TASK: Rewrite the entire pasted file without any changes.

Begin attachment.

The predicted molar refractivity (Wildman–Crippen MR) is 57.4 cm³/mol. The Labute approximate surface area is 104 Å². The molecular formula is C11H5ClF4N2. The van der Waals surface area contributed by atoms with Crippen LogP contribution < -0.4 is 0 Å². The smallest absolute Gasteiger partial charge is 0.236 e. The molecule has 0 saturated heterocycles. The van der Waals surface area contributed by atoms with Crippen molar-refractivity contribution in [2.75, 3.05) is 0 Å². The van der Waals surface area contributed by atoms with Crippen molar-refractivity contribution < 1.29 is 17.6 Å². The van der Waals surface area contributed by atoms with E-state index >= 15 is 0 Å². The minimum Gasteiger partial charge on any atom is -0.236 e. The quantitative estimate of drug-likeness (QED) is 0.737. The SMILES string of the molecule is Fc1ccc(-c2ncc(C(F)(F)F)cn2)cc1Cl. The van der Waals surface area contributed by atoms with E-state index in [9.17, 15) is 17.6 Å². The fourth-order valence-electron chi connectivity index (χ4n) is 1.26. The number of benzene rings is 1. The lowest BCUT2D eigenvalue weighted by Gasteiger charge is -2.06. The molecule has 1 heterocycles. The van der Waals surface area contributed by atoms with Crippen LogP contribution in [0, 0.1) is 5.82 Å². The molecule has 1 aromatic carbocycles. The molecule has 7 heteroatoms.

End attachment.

The predicted molar refractivity (Wildman–Crippen MR) is 57.4 cm³/mol. The Labute approximate surface area is 104 Å². The molecular formula is C11H5ClF4N2. The van der Waals surface area contributed by atoms with Crippen LogP contribution < -0.4 is 0 Å². The smallest absolute Gasteiger partial charge is 0.236 e. The molecule has 0 saturated heterocycles. The van der Waals surface area contributed by atoms with Crippen molar-refractivity contribution in [2.75, 3.05) is 0 Å². The van der Waals surface area contributed by atoms with Crippen molar-refractivity contribution < 1.29 is 17.6 Å². The van der Waals surface area contributed by atoms with E-state index >= 15 is 0 Å². The minimum Gasteiger partial charge on any atom is -0.236 e. The quantitative estimate of drug-likeness (QED) is 0.737. The SMILES string of the molecule is Fc1ccc(-c2ncc(C(F)(F)F)cn2)cc1Cl. The van der Waals surface area contributed by atoms with E-state index in [9.17, 15) is 17.6 Å². The fourth-order valence-electron chi connectivity index (χ4n) is 1.26. The number of benzene rings is 1. The lowest BCUT2D eigenvalue weighted by Gasteiger charge is -2.06. The molecule has 1 heterocycles. The van der Waals surface area contributed by atoms with Crippen LogP contribution in [0, 0.1) is 5.82 Å². The molecule has 1 aromatic carbocycles. The molecule has 7 heteroatoms.